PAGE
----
Sailor's Delight

Red sky in the morning, sailors take warning,
Red sky at night, sailors' delight.

Sailors' Delight - a beautiful sunset, a fresh breeze, a bit of green water
over the lee rail to make things interesting.

We are seated on the weather side of the cockpit, our feet braced against
the leeward seat, ready to trim sheets as needed, while the only other
member of the crew steers. We hear only the hum of the rigging, an
occasional clank from the spare halliard against the mast, and the bubble
of water rushing past the hull.

We are thinking about...nothing!
Sailboats do that to you.


The sailboat is entirely CSG. I had decided to design an ideal weekender,
based on the 7+ years we owned a 22 footer. This one is about 27 feet,
rather beamy, with a narrow cabin to allow wide decks. You don't spend much
time below anyway. She's fiberglass, with aluminum masts for easy maintenance,
and with just a bit of wood and brass.

Wood decks are a maintenance headache, but they are used here to show
perspective via the plank lines. It should be noted that on wooden decks
of this type, there are no gaps between planks. Instead, contrasting colors
of wood are used. A step gradient with 2 wood textures was used.

The wooden handrails were an "interesting" bit of CSG to build!

There are no lifelines, as they would clutter the scene, and we never
trusted them, figuring they would break or tear off the boat.
There is always something to grab hold of on a boat this small.

Sails are sPatch. Reef points, reinforcements, and grommets were added
separately in CSG, meaning they had to be positioned empirically onto
the curved sails. In fact, the reef points are too low and too close
together, a bit of artistic license to get a good composition.

Sails are semi-transparent, with a crackle texture to simulate wrinkles.
The wrinkles mostly flatten out under wind pressure, but the discoloration
from storage remains. Seams are a gradient.

Lines (ropes) are the PIPE macro I developed for all such applications.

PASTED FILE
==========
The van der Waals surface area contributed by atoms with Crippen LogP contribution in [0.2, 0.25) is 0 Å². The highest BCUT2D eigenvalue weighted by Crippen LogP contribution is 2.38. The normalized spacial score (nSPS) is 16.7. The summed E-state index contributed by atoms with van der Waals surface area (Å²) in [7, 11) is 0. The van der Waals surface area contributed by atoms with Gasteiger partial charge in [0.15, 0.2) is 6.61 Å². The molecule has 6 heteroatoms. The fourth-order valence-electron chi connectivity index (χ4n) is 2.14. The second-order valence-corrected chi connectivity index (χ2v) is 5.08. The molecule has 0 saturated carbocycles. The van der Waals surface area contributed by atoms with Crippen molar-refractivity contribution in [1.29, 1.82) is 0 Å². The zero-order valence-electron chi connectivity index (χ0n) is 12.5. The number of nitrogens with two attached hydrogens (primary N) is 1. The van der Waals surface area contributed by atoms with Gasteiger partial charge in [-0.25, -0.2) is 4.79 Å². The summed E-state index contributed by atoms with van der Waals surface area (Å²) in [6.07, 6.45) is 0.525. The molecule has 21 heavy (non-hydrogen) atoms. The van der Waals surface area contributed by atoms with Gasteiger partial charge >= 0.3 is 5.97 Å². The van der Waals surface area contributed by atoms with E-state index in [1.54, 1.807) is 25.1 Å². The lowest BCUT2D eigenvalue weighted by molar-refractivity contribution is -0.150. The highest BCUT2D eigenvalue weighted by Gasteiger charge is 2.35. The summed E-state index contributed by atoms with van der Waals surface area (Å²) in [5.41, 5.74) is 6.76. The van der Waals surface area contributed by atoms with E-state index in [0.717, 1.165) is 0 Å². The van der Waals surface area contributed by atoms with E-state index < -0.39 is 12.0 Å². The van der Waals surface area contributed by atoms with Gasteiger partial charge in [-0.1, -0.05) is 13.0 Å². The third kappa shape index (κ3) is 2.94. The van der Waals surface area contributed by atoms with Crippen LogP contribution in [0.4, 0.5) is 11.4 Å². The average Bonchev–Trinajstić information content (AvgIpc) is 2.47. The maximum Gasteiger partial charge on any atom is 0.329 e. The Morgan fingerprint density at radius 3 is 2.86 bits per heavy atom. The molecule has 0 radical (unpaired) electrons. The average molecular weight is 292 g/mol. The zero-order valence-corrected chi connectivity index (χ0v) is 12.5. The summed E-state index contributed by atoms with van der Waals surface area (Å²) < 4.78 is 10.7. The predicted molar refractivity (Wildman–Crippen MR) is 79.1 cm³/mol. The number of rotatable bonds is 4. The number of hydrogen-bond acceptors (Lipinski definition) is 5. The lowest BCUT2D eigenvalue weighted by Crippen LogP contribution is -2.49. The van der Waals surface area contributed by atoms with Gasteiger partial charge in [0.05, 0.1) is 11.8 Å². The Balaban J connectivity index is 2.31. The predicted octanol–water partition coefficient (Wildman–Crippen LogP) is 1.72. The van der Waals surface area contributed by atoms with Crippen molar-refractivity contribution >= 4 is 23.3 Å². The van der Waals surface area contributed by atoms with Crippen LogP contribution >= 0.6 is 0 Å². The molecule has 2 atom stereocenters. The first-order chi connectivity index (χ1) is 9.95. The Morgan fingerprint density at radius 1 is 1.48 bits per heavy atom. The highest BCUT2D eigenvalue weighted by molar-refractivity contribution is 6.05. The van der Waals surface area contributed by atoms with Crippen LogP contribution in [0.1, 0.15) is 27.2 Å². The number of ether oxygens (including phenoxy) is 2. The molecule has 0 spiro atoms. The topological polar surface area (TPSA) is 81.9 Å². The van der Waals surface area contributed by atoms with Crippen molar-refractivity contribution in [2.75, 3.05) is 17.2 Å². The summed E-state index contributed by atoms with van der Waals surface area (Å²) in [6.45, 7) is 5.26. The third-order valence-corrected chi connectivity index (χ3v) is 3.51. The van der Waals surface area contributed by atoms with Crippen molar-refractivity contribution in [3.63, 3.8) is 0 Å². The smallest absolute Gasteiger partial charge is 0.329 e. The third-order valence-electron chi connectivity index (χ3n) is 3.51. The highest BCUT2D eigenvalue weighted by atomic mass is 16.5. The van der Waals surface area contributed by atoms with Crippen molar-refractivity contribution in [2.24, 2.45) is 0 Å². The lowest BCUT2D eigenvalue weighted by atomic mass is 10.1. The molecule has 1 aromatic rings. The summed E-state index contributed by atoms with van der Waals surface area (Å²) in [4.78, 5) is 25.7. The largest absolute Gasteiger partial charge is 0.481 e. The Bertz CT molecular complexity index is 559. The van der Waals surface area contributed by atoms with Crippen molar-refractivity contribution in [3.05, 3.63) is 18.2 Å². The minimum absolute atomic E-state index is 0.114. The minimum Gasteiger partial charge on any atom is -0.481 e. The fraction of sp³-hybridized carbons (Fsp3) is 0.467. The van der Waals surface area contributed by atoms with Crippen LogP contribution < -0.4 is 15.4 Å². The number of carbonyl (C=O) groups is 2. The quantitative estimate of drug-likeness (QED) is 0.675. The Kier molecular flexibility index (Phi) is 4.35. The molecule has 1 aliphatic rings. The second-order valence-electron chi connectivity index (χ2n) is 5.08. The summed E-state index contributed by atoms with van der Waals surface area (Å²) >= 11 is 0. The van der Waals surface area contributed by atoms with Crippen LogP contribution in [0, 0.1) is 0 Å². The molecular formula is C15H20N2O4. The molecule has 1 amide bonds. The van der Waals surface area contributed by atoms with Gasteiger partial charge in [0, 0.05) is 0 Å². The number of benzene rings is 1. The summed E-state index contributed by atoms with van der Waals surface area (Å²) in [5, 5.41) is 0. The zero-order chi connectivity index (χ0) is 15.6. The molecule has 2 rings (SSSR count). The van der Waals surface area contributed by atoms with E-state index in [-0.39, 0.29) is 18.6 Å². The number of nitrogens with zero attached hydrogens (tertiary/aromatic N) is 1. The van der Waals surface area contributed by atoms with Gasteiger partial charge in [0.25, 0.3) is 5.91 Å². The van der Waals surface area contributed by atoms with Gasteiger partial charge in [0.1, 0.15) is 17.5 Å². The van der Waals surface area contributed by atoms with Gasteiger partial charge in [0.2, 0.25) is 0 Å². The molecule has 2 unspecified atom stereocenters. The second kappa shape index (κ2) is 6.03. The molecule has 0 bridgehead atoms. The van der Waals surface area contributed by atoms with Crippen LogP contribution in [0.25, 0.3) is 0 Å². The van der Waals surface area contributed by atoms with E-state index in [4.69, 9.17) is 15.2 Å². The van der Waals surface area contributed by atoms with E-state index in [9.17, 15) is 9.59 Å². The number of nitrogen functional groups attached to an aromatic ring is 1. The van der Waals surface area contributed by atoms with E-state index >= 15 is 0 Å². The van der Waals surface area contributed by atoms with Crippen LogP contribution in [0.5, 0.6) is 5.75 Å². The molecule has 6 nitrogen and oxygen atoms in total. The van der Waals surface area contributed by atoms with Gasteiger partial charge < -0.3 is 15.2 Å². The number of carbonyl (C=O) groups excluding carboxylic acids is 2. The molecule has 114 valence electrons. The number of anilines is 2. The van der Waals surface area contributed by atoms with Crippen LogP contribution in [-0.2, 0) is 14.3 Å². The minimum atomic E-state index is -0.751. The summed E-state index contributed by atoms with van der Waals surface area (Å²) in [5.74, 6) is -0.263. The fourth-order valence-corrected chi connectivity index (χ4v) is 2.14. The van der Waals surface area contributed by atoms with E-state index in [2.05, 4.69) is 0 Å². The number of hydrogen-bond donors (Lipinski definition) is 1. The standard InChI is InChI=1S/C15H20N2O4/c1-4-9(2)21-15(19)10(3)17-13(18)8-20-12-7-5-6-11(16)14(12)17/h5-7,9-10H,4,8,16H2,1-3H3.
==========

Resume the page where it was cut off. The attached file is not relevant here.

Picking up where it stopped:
Texture is "checker", rotated <45,45,45> to simulate "yacht braid".

Although I usually build complete models, to allow using them in various
positions, this boat is incomplete, consisting of just what is visible
in the scene. I had too much else going on this summer.

The sky is a photo I took a month ago, actually taken from the top of a
small mountain. It was projected as an orthogonal image_map onto the

The "sun" light source for the scene was then aligned with the hot spot
in the sunset, and the light color matched, resulting in a backlit scene
that feels pretty real to me.

Water is a glass heightfield in the foreground area, using a custom texture
based on the standard Glass textures. Distant water is opaque, to allow
adding whitecaps. I wanted to make whitecaps in the foreground transparent
area, but rendering time got into the 5 day range, so I settled for
whitecaps on the opaque waves in the background only.

The water is picking up the reflected sky, resulting in the yellowish highlights.

I tried a slight variation of the water, by adding a gradient to create
whitecaps on the foreground transparent water. The render time on a P400
went up a bit:

0 hours 0 minutes 13.0 seconds (13 seconds)parse
131 hours 39 minutes 14.0 seconds (473954 seconds)trace
131 hours 39 minutes 27.0 seconds (473967 seconds)total
5 days 11 hours 39 minutes 28 secondstotal

...I didn't use that version, it didn't even look very good!

I originally had a headland in the scene, but took it out, to make it
ambiguous whether we are a mile offshore, or in the middle of the ocean.
This is one of the common sensations of sailing, of being isolated from
the land, even if it is nearby.

Copyright 2002, 2003 North East Systems